Venezuela is one of three Latin American countries that has expressed support for Russia and its invasion of Ukraine — or more specifically, the socialist regime of Venezuela is the one that has expressed its support of Putin.

The people of Venezuela have a completely different stance than that of its authoritarian regime.

Venezuelans are generally not well-versed in the political affairs of Russia, Ukraine, its government, and NATO. We are miles away, speak a completely different language, and live under different conditions. These differences, however, do not detract from the support Venezuelans have expressed for the citizens of Ukraine during these war times – a support that echoes throughout all corners of the world.

Different as we may be, there is a common denominator between our two countries: Russia and Vladimir Putin’s regime.

Russian President Vladimir Putin (R) shakes hands with his Venezuelan counterpart Nicolas Maduro during a meeting at the Kremlin in Moscow on October 4, 2017. / AFP PHOTO / POOL / Yuri KADOBNOV (Photo credit should read YURI KADOBNOV/AFP via Getty Images)

Russian President Vladimir Putin (R) shakes hands with his Venezuelan counterpart Nicolás Maduro during a meeting at the Kremlin in Moscow on October 4, 2017. (YURI KADOBNOV/AFP via Getty Images)

The cooperation between Russia and the socialist regime of Venezuela began with the late Hugo Chávez. In addition to the oil business between both countries, this cooperation includes areas such as energy, commercial, trading – and, most importantly, the military.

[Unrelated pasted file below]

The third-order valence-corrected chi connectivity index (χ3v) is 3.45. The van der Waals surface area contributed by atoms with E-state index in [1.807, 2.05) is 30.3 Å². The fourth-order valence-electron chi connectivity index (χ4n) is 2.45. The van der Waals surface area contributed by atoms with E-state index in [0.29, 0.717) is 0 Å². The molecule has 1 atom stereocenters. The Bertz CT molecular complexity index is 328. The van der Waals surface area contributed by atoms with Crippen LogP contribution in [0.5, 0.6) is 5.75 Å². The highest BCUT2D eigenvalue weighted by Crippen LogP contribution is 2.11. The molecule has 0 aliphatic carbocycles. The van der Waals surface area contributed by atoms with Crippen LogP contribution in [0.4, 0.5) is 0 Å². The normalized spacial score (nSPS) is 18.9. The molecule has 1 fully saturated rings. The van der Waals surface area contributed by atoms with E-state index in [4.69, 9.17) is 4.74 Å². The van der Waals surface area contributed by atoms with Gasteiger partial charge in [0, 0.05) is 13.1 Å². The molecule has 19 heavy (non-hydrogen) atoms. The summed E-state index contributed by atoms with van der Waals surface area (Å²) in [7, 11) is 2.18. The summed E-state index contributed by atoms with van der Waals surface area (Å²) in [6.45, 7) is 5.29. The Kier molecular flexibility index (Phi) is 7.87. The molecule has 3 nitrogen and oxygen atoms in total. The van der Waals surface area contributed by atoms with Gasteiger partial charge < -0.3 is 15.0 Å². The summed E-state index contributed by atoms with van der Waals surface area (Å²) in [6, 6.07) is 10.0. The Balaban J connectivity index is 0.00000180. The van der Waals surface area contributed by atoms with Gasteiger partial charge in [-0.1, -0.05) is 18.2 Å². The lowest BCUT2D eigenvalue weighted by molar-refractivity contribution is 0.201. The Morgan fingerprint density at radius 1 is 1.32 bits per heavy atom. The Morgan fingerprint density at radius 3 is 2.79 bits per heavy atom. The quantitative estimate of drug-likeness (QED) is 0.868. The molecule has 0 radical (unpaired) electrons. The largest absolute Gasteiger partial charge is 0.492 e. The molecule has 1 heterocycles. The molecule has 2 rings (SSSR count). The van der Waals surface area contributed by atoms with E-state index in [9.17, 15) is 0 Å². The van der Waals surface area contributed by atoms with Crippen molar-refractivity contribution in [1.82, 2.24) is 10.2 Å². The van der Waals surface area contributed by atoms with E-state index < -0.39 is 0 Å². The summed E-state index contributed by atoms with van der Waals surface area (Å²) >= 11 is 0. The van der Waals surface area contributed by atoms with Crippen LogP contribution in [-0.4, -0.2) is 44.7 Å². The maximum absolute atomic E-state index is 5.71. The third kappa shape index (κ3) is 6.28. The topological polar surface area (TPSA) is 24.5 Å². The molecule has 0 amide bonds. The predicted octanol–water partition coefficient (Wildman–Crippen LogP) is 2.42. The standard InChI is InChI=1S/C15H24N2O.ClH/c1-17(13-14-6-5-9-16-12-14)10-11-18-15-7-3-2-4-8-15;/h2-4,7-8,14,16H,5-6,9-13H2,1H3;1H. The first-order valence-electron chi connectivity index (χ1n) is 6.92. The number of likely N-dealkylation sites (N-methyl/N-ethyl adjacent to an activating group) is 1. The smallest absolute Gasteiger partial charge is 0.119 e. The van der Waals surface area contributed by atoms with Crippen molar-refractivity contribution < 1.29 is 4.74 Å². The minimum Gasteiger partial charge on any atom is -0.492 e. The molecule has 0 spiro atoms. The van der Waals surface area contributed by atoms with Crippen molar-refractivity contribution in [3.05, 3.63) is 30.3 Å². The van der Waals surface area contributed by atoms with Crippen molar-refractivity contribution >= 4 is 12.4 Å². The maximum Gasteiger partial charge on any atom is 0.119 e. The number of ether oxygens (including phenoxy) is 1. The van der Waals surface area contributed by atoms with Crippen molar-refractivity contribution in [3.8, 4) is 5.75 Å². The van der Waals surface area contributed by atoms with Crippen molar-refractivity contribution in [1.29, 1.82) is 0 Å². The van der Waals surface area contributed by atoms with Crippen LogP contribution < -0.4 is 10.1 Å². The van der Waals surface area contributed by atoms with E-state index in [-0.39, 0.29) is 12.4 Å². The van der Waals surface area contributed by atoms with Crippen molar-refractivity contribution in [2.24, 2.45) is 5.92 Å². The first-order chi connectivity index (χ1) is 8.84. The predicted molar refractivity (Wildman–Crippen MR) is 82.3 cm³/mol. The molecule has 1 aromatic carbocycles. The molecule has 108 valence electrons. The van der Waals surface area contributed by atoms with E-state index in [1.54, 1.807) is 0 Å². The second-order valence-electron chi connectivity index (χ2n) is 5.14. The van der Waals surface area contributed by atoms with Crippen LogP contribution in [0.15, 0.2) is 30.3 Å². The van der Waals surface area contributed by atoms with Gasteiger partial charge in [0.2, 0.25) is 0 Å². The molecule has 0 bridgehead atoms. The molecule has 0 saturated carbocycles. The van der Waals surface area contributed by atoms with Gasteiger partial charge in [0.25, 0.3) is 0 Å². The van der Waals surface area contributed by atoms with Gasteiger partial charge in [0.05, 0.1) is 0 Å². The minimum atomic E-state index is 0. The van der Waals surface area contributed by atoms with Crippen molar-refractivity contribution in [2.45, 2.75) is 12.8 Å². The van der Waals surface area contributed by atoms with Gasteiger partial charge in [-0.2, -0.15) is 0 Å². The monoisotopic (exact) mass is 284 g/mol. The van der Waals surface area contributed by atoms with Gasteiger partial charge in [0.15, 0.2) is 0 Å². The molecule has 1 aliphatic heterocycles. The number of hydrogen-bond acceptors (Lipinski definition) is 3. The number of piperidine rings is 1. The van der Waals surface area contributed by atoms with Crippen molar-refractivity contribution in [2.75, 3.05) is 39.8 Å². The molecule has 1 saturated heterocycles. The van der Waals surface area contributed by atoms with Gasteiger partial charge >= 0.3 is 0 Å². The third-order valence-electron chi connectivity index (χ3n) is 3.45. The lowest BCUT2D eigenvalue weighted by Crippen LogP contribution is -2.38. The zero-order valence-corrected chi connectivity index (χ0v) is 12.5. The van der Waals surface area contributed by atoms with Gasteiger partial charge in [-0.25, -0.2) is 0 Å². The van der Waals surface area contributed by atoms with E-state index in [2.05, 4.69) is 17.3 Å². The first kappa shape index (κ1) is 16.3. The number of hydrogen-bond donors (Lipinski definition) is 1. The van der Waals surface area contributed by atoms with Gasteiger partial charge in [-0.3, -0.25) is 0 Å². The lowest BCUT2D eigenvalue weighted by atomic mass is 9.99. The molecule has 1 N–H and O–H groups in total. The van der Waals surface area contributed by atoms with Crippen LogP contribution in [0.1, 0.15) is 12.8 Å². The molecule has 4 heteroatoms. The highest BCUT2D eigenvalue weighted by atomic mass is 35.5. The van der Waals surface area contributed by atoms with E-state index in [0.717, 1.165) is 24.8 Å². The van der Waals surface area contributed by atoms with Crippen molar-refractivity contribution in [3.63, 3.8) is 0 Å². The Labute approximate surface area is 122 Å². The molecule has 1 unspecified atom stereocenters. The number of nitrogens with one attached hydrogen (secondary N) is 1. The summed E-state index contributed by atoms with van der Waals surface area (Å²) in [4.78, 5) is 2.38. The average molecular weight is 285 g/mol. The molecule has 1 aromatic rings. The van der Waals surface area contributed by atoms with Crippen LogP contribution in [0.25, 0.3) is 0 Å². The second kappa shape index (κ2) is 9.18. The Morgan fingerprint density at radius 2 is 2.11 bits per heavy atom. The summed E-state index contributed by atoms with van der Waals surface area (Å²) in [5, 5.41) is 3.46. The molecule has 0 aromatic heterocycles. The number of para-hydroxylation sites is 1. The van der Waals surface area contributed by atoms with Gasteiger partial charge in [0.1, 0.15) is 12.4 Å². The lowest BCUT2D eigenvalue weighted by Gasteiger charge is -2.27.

Russia has been selling weapons to the Venezuelan regime for nearly two decades now, weapons Venezuela has used against its own people. Russia is also a key factor in Nicolás Maduro’s continued evasion of U.S. sanctions. The possibility of installing Russian military bases is a recurring subject. A former chavista intelligence officer reported that two Russian military bases already exist in Venezuela.

The state of Nueva Esparta has become a new tropical tourist attraction for Russian nationals. While Russian tourists get to enjoy the beauty that is Isla Margarita, the local residents suffer the fruits of socialism, such as waiting up to 60 days for running water and 102 power blackouts in January 2022 alone.

In light of Russia’s outsized influence on the regime, Maduro declared his support for Putin’s operation in Ukraine last week in a boisterous and emboldened manner a week after Yury Borisov, Deputy Chairman of the Russian Government, visited Venezuela to hold meetings with the socialist regime.

“From Venezuela, we repudiate the perverse plans that seek to surround Russia militarily and strategically. All support for President Putin and his people. We are sure that Russia will come out of this battle united and victorious, with the admiration of the brave peoples of the world.” Maduro posted on Twitter.

“Venezuela is with Putin, is with Russia,” he said on February 24, moments before Russia began its current invasion of Ukraine. Following Maduro’s statements, the regime’s official media apparatus began to echo Russia’s narratives of “denazifying” Ukraine and spreading fake news in favor of Russia, including rumors that Ukrainian President Volodymyr Zelensky had fled.